6. 6. Mann E, Spiro J, Chen L, Kreutzer D (1994) Phospholipid metabolite expression by head and neck squamous cell carcinoma. Arch Otolaryngol Head Neck Surg 120: 763–769. doi: 10.1001/archotol.1994.01880310065012
  7. 7. Gschwind A, Prenzel N, Ullrich A (2002) Lysophosphatidic acid-induced squamous cell carcinoma cell proliferation and motility involves epidermal growth factor receptor signal transactivation. Cancer Res 62: 6329–6336.
  8. 8. Coussens L, Werb Z (2002) Inflammation and cancer. Nature 420: 860–867. doi: 10.1038/nature01322
  9. 9. Cullis PR, Fenke DB, Hope MJ (1996) Biochemistry of Lipids, Lipoproteins and Membranes.
  10. 10. Stubbs CD, Smith AD (1984) The modification of mammalian membrane polyunsaturated fatty acid composition in relation to membrane fluidity and function. Biochim Biophys Acta 779: 89–137. doi: 10.1016/0304-4157(84)90005-4
  11. 11. Stoeckli M, Chaurand P, Hallahan D, Caprioli R (2001) Imaging mass spectrometry: a new technology for the analysis of protein expression in mammalian tissues. Nat Med 7: 493–496. doi: 10.1038/86573
  12. 12. Shimma S, Sugiura Y, Hayasaka T, Zaima N, Matsumoto M, et al. (2008) Mass imaging and identification of biomolecules with MALDI-QIT-TOF-based system. Anal Chem 80: 878–885. doi: 10.1021/ac071301v
  13. 13. Stoeckli M, Farmer TB, Caprioli RM (1999) Automated mass spectrometry imaging with a matrix-assisted laser desorption ionization time-of-flight instrument. J Am Soc Mass Spectrom 10: 67–71. doi: 10.1016/s1044-0305(98)00126-3
  14. 14. Al-Saad K, Siems W, Hill H, Zabrouskov V, Knowles N (2003) Structural analysis of phosphatidylcholines by post-source decay matrix-assisted laser desorption/ionization time-of-flight mass spectrometry. J Am Soc Mass Spectrom 14: 373–382. doi: 10.1016/s1044-0305(03)00068-0
  15. 15. Hayasaka T, Goto-Inoue N, Sugiura Y, Zaima N, Nakanishi H, et al. (2008) Matrix-assisted laser desorption/ionization quadrupole ion trap time-of-flight (MALDI-QIT-TOF)-based imaging mass spectrometry reveals a layered distribution of phospholipid molecular species in the mouse retina. Rapid Commun Mass Spectrom 22: 3415–3426. doi: 10.1002/rcm.3751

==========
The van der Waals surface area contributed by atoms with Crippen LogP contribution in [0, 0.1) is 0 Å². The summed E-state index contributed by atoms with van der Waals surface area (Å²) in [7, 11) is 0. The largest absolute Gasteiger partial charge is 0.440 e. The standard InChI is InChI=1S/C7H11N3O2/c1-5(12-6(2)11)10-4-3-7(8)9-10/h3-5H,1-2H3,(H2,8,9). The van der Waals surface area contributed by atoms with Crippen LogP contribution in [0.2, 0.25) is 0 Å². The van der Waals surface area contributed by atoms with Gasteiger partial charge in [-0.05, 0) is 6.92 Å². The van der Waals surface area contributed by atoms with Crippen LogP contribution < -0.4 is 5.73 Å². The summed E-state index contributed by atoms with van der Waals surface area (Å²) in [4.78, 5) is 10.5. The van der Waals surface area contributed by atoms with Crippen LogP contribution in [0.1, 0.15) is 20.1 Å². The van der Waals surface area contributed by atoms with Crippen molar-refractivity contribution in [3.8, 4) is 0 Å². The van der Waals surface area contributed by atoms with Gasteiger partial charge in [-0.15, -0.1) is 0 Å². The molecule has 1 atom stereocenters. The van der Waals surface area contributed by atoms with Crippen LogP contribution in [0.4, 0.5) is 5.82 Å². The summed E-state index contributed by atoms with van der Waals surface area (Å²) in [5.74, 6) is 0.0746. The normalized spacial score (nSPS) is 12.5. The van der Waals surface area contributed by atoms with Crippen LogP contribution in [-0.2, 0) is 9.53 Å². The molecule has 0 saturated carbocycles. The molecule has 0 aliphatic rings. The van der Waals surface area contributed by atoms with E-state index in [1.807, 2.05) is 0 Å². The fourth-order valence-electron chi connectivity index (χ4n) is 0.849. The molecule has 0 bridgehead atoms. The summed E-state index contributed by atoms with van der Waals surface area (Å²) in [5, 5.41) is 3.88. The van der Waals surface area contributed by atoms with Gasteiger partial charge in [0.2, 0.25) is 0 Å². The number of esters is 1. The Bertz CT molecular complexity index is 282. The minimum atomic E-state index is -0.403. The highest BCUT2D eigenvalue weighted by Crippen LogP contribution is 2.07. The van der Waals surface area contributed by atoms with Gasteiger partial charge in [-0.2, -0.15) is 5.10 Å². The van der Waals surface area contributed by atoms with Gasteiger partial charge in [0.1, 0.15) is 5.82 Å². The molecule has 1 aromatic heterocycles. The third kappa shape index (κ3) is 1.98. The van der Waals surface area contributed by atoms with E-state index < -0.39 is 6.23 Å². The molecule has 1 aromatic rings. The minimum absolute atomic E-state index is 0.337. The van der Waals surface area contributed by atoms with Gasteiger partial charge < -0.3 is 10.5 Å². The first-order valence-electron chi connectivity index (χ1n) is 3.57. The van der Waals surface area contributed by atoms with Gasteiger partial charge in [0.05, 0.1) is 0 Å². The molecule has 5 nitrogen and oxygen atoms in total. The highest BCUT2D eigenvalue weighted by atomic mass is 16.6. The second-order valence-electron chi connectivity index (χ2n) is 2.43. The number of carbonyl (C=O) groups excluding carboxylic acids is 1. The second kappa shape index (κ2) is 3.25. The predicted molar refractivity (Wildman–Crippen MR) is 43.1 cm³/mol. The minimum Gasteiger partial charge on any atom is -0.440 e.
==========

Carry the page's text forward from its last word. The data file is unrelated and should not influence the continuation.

16. 16. Caprioli R, Farmer T, Gile J (1997) Molecular imaging of biological samples: localization of peptides and proteins using MALDI-TOF MS. Anal Chem 69: 4751–4760. doi: 10.1021/ac970888i
  17. 17. Enomoto H, Sugiura Y, Setou M, Zaima N (2011) Visualization of phosphatidylcholine, lysophosphatidylcholine and sphingomyelin in mouse tongue body by matrix-assisted laser desorption/ionization imaging mass spectrometry. Anal Bioanal Chem 400: 1913–1921. doi: 10.1007/s00216-011-4924-4
  18. 18. Sugiura Y, Setou M (2009) Selective imaging of positively charged polar and nonpolar lipids by optimizing matrix solution composition. Rapid Commun Mass Spectrom 23: 3269–3278. doi: 10.1002/rcm.4242
  19. 19. Shimma S, Sugiura Y, Hayasaka T, Hoshikawa Y, Noda T, et al. (2007) MALDI-based imaging mass spectrometry revealed abnormal distribution of phospholipids in colon cancer liver metastasis. J Chromatogr B Analyt Technol Biomed Life Sci 855: 98–103. doi: 10.1016/j.jchromb.2007.02.037
  20. 20. Williams CM, Maunder K (1993) Fatty acid compositions of inositol and choline phospholipids of breast tumours and normal breast tissue. European journal of clinical nutrition 47: 260–267.
  21. 21. Chajes V, Niyongabo T, Lanson M, Fignon A, Couet C, et al. (1992) Fatty-acid composition of breast and iliac adipose tissue in breast-cancer patients. International journal of cancer Journal international du cancer 50: 405–408. doi: 10.1002/ijc.2910500314
  22. 22. Doria ML, Cotrim Z, Macedo B, Simoes C, Domingues P, et al. (2011) Lipidomic approach to identify patterns in phospholipid profiles and define class differences in mammary epithelial and breast cancer cells. Breast Cancer Research and Treatment 1–14. doi: 10.1007/s10549-011-1823-5
  23. 23. Agarwal A, Garg A (2010) Enzymatic activity of the human 1-acylglycerol-3-phosphate-O-acyltransfe​raseisoform 11: upregulated in breast and cervical cancers. J Lipid Res 51: 2143–2152. doi: 10.1194/jlr.m004762
  24. 24. Falvella FS, Pascale RM, Gariboldi M, Manenti G, De Miglio MR, et al. (2002) Stearoyl-CoA desaturase 1 (Scd1) gene overexpression is associated with genetic predisposition to hepatocarcinogenesis in mice and rats. Carcinogenesis 23: 1933–1936. doi: 10.1093/carcin/23.11.1933
  25. 25. Scaglia N, Igal RA (2008) Inhibition of Stearoyl-CoA Desaturase 1 expression in human lung adenocarcinoma cells impairs tumorigenesis. International journal of oncology 33: 839–850. doi: 10.3892/ijo_00000072
  26. 26. Linkous A, Yazlovitskaya E (2010) Cytosolic phospholipase A2 as a mediator of disease pathogenesis. Cell Microbiol doi: 10.1111/j.1462-5822.2010.01505.x
  27. 27. Shindou H, Hishikawa D, Harayama T, Yuki K, Shimizu T (2009) Recent progress on acyl CoA: lysophospholipid acyltransferase research. J Lipid Res 50 Suppl: S46–51. doi: 10.1194/jlr.r800035-jlr200
  28. 28. Cazares LH, Troyer DA, Wang B, Drake RR, John Semmes O (2011) MALDI tissue imaging: from biomarker discovery to clinical applications. Anal Bioanal Chem 401: 17–27. doi: 10.1007/s00216-011-5003-6
  29. 29. Schwamborn K, Krieg RC, Reska M, Jakse G, Knuechel R, et al. (2007) Identifying prostate carcinoma by MALDI-Imaging. Int J Mol Med 20: 155–159. doi: 10.3892/ijmm.20.2.155
  30. 30. Rauser S, Marquardt C, Balluff B, Deininger SO, Albers C, et al. (2010) Classification of HER2 receptor status in breast cancer tissues by MALDI imaging mass spectrometry. J Proteome Res 9: 1854–1863. doi: 10.1021/pr901008d
  31. 31. Thiery G, Shchepinov MS, Southern EM, Audebourg A, Audard V, et al. (2007) Multiplex target protein imaging in tissue sections by mass spectrometry–TAMSIM. Rapid Commun Mass Spectrom 21: 823–829. doi: 10.1002/rcm.2895